Major controversy exists with parental decisions on whether vaccinating their child or not. In the US, fewer than 2% of parents refuse to vaccinate their children. Some parents do not believe the vaccines are beneficial because the vaccine contains dead junk. But from a medical perspective, such a view is “illogical and inhibits future medical advances” (Link, 2005). In addition, children who are not vaccinated allow preventable diseases to spread in public schools with the children who have been vaccinated. Still, some vaccinated children still catch the disease because of the waning immunity of the vaccine. Gingy Molacek (Allen, 2007), a teacher at a charter school, believes non vaccinators do not understand the risk analysis; “Sure there’s a risk to immunization but how does it compare to not immunizing?” But what about stay at home mothers, farmers, etc. who are not high risk for catching diseases? Valeria Stone (Allen, 2007), a stay at home mom says in the US there is no point in having her children vaccinated. Molacek responds “Yeah, because every one else is carrying the burden.” (Allen, 2007). Molacek believes Stone has the privilege of not vaccinating/immunizing her children because all the other children are vaccinated. It is similar to “I don’t want to pay my taxes but drive on the public roads and reap the benefits.”

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The Human Papillomavirus (“HPV”) is a common virus that is spread through sexual contact. HPV does not have distinct symptoms, but can lead to cervical cancer and genital warts. The HPV vaccine, a series of three doses (shots), is recommended to females aged 11 and 12. There is much controversy whether females should take the vaccine and if the vaccine should be mandatory. Krishnan (
Krishnan, 2008) recommends the vaccine because it “is not a live virus, but just antigens” meaning one can never obtain the virus from the vaccination. For example, with the H1N1 virus, lab specialists have no time to create antibodies against the disease, so the vaccine consists of the dead virus. Although with the HPV, lab specialists have had time to create antibodies, through yeast cells, for in the vaccine. There are a high percentage of men who carry HPV, but no symptoms or disease ever develop. Most women that are infected by HPV, through sexual intercourse, are not affected, yet, there are a small number who are affected.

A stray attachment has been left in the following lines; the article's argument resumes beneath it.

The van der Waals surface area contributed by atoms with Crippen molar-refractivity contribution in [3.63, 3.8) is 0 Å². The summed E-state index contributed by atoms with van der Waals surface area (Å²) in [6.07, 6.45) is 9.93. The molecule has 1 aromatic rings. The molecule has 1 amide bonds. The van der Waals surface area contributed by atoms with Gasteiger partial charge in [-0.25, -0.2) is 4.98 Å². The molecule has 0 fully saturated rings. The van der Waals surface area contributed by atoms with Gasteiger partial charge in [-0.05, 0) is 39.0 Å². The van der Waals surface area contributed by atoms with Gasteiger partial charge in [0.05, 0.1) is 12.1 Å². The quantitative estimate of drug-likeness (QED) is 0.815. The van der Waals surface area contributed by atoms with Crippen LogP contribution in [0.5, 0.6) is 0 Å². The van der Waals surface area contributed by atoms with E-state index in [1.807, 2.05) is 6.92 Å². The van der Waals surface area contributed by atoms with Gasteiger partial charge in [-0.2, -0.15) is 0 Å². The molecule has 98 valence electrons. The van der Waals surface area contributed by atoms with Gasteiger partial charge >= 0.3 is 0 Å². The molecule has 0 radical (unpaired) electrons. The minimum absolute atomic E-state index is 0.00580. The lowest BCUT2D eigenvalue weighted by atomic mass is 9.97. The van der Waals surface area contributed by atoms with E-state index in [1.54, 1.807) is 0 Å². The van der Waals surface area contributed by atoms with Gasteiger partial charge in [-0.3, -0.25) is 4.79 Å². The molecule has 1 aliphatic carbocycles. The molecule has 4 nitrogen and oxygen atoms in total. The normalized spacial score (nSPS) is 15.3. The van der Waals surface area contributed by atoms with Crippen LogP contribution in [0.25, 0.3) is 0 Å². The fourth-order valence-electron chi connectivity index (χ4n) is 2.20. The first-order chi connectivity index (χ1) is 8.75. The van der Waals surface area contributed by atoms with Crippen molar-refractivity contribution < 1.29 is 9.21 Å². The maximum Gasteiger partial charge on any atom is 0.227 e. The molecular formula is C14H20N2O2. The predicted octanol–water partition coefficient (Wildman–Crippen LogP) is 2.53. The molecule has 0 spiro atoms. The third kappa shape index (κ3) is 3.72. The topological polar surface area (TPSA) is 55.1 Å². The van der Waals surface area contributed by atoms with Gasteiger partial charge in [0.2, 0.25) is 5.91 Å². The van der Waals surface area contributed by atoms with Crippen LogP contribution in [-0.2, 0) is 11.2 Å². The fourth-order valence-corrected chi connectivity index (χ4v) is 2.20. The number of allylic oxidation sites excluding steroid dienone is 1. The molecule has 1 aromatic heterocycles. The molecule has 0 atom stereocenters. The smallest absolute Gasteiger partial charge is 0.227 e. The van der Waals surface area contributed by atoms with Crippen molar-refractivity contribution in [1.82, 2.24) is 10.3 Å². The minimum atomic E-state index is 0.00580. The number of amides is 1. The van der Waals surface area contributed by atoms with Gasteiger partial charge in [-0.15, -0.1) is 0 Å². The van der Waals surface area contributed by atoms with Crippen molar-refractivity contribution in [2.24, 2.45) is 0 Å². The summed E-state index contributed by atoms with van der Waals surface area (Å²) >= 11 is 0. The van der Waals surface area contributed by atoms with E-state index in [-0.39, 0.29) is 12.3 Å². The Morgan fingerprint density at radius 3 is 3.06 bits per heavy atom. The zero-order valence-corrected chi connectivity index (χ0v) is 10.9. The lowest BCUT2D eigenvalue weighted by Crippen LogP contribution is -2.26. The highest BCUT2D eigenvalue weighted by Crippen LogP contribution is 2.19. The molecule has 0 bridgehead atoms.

Krishnan goes on to say that since HPV is “not an epidemic,” the vaccine should not be mandatory. In the HPV, “men do not get infected and men pass it on to woman” and “no one gets tested.” Approximately 75% of men have HPV and 95% woman have HPV, but most people do not exhibit symptoms. This is similar to the mononucleosis, a common virus which most people unknowingly have. This is because most people are exposed to mononucleosis at an early age, but symptoms do not show because the immune system is just growing. Some people believe that the HPV vaccine is just “protection of their kids encouraging them to commit ungodly acts” by telling them it is okay to engage in sexual activities (Allen, 2007). The HPV vaccine only protects against a few strains and the virus kills only a few people every year. With this new vaccine, though, will “parents of young children reach their tolerance limits for new vaccines” (Heller, 2008)? Some female health advocates ask why the HPV vaccine is not targeted to the male population, because they are the HPV carriers. Others believe there is no need for an HPV vaccine because pap smear tests have reduced the number infected with HPV. The focus of the controversy is usually not about the vaccine itself, but “laws regarding vaccine use or politics of a vaccine designed to protect” a controversial disease, like HPV (Heller, 2008).

Vaccines can cause side effects and their success depends on research, funding, government approval and public acceptance. It takes several years for a vaccine to gain government and then public approval. In order for a vaccine to be successful, more studies and tests of its effectiveness are necessary. Concerning the HPV vaccine, two strains are being tested, however the vaccine is expensive and there is much uncertainty over the efficiency. The rational for mandated vaccines is to protect against epidemics and injury. Furthermore, the public should stay educated with medical advances.


Allen, Arthur. 2007. Vaccine. W.W. Norton & Company, Inc., New York: (1-431).
Heller, Jacob. 2008. The Vaccine Narrative. McLean: Vanderbilt Universtiy Press. (2-155).
Krishnan, Shobha. 2008. The HPV Vaccine Controversy. Wesport: Praeger, (5-363).
Link, Kurt. 2005. The Vaccine Controversy. Wesport: Praeger, . (1-139).
Moyer, Melinda. "Swine Flu Vaccine-->
--Too Little, Too Late." Scientific American. (2009): Print.